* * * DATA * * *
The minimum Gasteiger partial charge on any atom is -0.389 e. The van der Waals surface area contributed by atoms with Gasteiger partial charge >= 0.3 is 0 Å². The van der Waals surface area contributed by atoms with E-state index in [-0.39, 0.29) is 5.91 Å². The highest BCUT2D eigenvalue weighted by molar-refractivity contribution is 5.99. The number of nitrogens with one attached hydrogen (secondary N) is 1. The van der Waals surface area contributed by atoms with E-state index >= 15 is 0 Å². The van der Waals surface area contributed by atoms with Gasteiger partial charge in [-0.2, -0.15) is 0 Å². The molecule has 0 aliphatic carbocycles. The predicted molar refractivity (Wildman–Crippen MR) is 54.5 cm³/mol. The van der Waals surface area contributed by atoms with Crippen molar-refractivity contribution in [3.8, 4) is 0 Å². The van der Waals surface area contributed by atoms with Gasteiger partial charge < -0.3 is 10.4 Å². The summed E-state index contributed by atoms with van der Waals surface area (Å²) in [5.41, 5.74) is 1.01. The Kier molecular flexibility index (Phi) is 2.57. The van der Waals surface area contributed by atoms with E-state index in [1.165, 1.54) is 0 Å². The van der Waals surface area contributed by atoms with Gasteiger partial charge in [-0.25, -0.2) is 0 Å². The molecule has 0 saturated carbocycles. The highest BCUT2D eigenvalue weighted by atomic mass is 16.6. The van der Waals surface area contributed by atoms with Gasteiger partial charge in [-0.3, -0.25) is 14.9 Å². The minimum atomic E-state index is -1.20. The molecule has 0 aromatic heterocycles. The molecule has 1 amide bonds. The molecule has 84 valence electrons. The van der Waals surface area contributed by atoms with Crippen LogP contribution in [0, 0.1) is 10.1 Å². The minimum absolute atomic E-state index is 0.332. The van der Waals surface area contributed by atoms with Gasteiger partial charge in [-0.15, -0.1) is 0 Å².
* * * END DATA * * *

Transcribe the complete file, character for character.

The minimum Gasteiger partial charge on any atom is -0.389 e. The van der Waals surface area contributed by atoms with Gasteiger partial charge >= 0.3 is 0 Å². The van der Waals surface area contributed by atoms with E-state index in [-0.39, 0.29) is 5.91 Å². The highest BCUT2D eigenvalue weighted by molar-refractivity contribution is 5.99. The number of nitrogens with one attached hydrogen (secondary N) is 1. The van der Waals surface area contributed by atoms with E-state index >= 15 is 0 Å². The van der Waals surface area contributed by atoms with Gasteiger partial charge in [-0.2, -0.15) is 0 Å². The molecule has 0 aliphatic carbocycles. The predicted molar refractivity (Wildman–Crippen MR) is 54.5 cm³/mol. The van der Waals surface area contributed by atoms with Crippen molar-refractivity contribution in [3.8, 4) is 0 Å². The van der Waals surface area contributed by atoms with Gasteiger partial charge < -0.3 is 10.4 Å². The summed E-state index contributed by atoms with van der Waals surface area (Å²) in [5.41, 5.74) is 1.01. The Kier molecular flexibility index (Phi) is 2.57. The van der Waals surface area contributed by atoms with E-state index in [1.165, 1.54) is 0 Å². The van der Waals surface area contributed by atoms with Gasteiger partial charge in [-0.25, -0.2) is 0 Å². The molecule has 0 saturated carbocycles. The highest BCUT2D eigenvalue weighted by atomic mass is 16.6. The van der Waals surface area contributed by atoms with Gasteiger partial charge in [-0.3, -0.25) is 14.9 Å². The minimum atomic E-state index is -1.20. The molecule has 0 aromatic heterocycles. The molecule has 1 amide bonds. The molecule has 84 valence electrons. The van der Waals surface area contributed by atoms with Crippen LogP contribution in [0, 0.1) is 10.1 Å². The minimum absolute atomic E-state index is 0.332. The van der Waals surface area contributed by atoms with Gasteiger partial charge in [-0.15, -0.1) is 0 Å².